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Our Two Year Old’s Adenoidectomy Experience

I want to share this experience because when we walked through this with our son we did not know many people who had gone through it, and I could not find much to read on other children’s experiences on the internet.  My hope is that if you are a parent whose child has to have an adenoidectomy, then reading through our experience my help you in some small way.

Adenoids in throat

Adenoids highlighted in green.

Just short of a year ago our son had his adenoids removed.  For those of you who don’t know what they are, basically they are a mass of lymphatic tissue (just like your tonsils) located behind and above your uvula.  Adenoids need to be removed sometimes in conjunction with the tonsils, and sometimes on their own.

They are removed for a number of reasons.  Our son’s adenoids were so enlarged that his nasal passage was completely blocked.  He could not breath through his nose, had bed sleep apnea, and had a loss of hearing which was causing a slight speech delay.

I fully understand that there are many worse things that could happen to your child, but as soon as they told me that my son would have to have surgery I was crying.  Despite knowing that an adenoidectomy is a minor outpatient surgery I worried for him.  I knew that he needed to have it done and it would greatly improve his quality of life, but what if something went wrong?

Our son had just turned 2 and there is no way to explain to a 2 year old that he or she is going to have surgery.  We prayed about it all leading up to the surgery and knew that we had to trust God to take care of him.  The morning of the surgery we got him up a little early and loaded him into the car right away.  I was surprised that he didn’t ask for milk that morning.

Due to the anesthesia he could not have anything to eat or drink before the surgery and I was worried he would be upset when we refused him, but he never asked.  We were a little early so we had to wait.  Once he was checked in we were led back to the pre-op area where they put a bracelet on him and then went over a few details with us.

my son's teddy bear

This little bear was waiting for my son in the pre-op area. He had a little surgical hair net/cap and hospital t-shirt, but those have long since been lost.

And then the dreaded moment came.  I had to hand him over to an anesthesiology nurse who took him back to the operating room.  Our son had only just met the nurse two minutes before and so he started to cry when I handed him over.  We then had to go back to the waiting room and wait.  I bolted into the ladies room because the sobs were coming and I didn’t want to disturb the other people waiting for their procedures.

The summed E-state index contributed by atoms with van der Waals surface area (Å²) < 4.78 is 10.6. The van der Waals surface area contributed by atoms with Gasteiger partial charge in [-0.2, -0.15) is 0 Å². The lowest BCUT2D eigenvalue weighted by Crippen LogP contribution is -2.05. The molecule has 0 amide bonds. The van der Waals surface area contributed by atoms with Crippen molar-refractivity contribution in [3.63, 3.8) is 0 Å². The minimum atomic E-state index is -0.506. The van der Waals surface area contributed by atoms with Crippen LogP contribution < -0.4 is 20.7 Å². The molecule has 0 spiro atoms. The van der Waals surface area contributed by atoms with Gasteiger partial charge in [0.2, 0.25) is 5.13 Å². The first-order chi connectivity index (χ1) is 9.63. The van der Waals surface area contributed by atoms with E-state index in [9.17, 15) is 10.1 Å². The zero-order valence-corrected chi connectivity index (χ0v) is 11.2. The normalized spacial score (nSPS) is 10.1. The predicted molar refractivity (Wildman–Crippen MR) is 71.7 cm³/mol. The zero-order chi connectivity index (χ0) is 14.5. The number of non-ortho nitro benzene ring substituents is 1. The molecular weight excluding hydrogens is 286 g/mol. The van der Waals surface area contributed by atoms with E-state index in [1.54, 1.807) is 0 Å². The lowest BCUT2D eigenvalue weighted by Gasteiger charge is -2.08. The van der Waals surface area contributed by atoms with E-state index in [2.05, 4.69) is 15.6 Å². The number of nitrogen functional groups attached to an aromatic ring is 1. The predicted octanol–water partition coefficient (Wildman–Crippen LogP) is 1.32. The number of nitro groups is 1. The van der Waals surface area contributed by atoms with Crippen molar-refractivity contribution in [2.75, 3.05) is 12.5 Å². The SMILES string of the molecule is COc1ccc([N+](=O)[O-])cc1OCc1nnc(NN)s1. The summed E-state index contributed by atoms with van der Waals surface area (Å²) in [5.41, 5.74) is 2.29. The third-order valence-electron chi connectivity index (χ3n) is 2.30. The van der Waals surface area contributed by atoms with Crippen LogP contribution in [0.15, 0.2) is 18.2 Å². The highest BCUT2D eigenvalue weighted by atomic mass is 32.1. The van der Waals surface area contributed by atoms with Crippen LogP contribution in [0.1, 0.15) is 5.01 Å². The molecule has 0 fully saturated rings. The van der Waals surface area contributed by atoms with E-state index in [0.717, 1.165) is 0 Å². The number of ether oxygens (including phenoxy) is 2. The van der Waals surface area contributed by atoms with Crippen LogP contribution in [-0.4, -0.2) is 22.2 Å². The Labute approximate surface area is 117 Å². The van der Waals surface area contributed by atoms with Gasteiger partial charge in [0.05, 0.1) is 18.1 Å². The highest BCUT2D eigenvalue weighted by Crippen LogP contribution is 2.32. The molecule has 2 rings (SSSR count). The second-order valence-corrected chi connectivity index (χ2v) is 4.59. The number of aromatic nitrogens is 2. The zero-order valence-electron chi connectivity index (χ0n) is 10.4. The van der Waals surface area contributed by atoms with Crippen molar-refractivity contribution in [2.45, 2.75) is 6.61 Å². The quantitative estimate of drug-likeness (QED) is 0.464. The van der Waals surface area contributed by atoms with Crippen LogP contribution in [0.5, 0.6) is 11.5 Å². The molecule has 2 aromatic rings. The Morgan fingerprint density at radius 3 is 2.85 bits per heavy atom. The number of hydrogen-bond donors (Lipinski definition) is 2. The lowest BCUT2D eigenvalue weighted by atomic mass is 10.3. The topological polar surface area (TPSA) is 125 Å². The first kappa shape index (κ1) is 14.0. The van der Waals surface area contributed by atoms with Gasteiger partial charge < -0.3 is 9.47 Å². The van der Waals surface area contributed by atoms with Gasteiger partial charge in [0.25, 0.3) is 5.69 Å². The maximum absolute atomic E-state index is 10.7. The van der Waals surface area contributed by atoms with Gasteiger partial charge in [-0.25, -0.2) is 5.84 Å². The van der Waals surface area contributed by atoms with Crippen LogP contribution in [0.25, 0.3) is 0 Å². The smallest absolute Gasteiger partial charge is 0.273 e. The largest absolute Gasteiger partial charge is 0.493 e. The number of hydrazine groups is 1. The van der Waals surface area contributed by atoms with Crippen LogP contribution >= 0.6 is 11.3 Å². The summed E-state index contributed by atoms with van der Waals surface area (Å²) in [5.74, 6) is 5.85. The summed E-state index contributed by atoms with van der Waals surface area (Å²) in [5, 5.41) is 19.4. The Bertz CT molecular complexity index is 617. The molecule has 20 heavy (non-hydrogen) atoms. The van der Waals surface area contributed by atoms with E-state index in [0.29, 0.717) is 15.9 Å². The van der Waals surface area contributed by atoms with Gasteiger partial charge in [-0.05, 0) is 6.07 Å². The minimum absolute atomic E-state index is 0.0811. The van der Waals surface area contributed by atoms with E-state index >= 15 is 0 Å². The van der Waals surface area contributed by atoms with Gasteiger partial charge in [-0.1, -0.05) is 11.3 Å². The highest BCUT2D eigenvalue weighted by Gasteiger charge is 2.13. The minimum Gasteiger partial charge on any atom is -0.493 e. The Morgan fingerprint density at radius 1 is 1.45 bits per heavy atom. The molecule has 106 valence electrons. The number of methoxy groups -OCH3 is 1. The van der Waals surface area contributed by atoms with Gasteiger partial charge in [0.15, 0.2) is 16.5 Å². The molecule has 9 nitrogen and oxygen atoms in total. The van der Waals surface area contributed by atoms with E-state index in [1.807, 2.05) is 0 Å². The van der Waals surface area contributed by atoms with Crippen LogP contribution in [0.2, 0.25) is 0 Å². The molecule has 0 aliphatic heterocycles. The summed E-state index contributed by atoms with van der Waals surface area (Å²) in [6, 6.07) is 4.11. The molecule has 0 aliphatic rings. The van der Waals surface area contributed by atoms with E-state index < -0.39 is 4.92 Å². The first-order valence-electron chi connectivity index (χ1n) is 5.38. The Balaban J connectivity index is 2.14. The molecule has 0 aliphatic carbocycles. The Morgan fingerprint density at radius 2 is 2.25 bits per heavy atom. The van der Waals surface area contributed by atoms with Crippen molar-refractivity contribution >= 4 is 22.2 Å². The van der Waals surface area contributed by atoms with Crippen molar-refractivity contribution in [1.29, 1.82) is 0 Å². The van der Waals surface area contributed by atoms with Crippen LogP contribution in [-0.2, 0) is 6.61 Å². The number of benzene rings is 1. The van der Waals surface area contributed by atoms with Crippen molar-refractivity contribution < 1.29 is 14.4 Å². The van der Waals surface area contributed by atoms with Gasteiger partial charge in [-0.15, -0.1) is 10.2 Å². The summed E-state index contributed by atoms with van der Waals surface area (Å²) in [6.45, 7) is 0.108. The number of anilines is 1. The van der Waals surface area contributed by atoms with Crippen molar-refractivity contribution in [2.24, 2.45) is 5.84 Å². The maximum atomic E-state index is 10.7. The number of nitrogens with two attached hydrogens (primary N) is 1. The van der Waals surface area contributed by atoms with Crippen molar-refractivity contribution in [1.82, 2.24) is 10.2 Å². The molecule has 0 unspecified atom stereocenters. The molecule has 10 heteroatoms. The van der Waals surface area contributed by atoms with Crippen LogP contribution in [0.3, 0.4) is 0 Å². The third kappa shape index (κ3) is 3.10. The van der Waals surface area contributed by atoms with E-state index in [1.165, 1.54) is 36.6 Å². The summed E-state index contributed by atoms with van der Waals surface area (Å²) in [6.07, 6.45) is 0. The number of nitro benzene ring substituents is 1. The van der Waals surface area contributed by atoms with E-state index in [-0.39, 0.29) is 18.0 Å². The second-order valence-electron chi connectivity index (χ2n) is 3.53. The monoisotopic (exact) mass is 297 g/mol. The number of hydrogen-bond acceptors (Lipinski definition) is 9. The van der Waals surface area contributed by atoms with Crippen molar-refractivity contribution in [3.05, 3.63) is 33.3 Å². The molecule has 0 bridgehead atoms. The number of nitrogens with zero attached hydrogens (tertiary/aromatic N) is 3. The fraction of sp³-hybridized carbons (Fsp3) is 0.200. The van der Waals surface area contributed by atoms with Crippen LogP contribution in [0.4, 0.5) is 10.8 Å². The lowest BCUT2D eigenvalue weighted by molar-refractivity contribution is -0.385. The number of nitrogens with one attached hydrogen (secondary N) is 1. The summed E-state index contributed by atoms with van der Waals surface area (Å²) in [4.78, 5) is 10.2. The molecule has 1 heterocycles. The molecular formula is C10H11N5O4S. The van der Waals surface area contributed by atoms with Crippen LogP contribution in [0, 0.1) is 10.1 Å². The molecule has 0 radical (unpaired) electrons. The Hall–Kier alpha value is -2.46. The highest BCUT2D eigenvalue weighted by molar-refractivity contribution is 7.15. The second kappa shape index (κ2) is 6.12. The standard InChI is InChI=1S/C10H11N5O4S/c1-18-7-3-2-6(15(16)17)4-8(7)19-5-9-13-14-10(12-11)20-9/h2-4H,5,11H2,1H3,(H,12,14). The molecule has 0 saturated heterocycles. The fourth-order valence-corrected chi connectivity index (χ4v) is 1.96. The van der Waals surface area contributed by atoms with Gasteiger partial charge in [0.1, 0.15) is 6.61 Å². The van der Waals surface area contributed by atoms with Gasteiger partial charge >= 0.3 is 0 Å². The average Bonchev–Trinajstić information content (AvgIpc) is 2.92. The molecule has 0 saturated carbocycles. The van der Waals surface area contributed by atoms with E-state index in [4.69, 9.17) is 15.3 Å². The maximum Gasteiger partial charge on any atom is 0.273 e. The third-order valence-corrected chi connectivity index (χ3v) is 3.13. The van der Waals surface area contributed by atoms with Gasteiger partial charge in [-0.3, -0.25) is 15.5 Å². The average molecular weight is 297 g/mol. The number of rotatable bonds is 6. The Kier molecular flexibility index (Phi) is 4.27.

I knew that it was a short procedure, so I quickly calmed myself down, cleaned my face and went back out into the waiting area.  The surgeon came out after 12 minutes (the longest 12 minutes of my life) and told us that everything had gone well and that we could go in a few minutes later once our son had become a little more alert.

As soon as they let us into the anesthesia recovery area I could hear our son screaming.  Apparently there is a neurological phenomenon that causes you to come out of anesthesia the way you came in.  So if you were crying when they put you under, you come out crying when you wake up.  I ran to him as fast as I could and crawled into his bed so that I could cuddle him in my lap.

He was basically inconsolable.  He sobbed and sobbed for a long time.  I had to work hard to keep him from pulling out his IV.  In order to be able to leave we had to get him to calm down enough so that he could drink or eat a Popsicle and keep it down for a little while.  After almost an hour we were finally able to calm him down by getting him to watch a video on my husband’s iPhone.

We finally left the hospital and went home.  He was quiet on the way home and a little groggy.  The rest of that day he was groggy.  They had told us that he would be groggy until the anesthesia wore off.  Later that evening he started to be less groggy and he pretty much was back to normal that evening.  He was actually running around and playing a little before bedtime.

That night we went in to check on him after he had gone to bed.  We were impressed by how soundly he was sleeping.  The next day it was as though nothing had happened.  Immediately his breathing improved, his sleep apnea was gone, he had full hearing, and his speech improved.  We are so thankful that his experience went well and feel so blessed.  We pray that if your child has to have his or her adenoids removed that your experience goes just as well.  Please feel free to ask any questions as I would love to be of some help!

Mary Martha Mama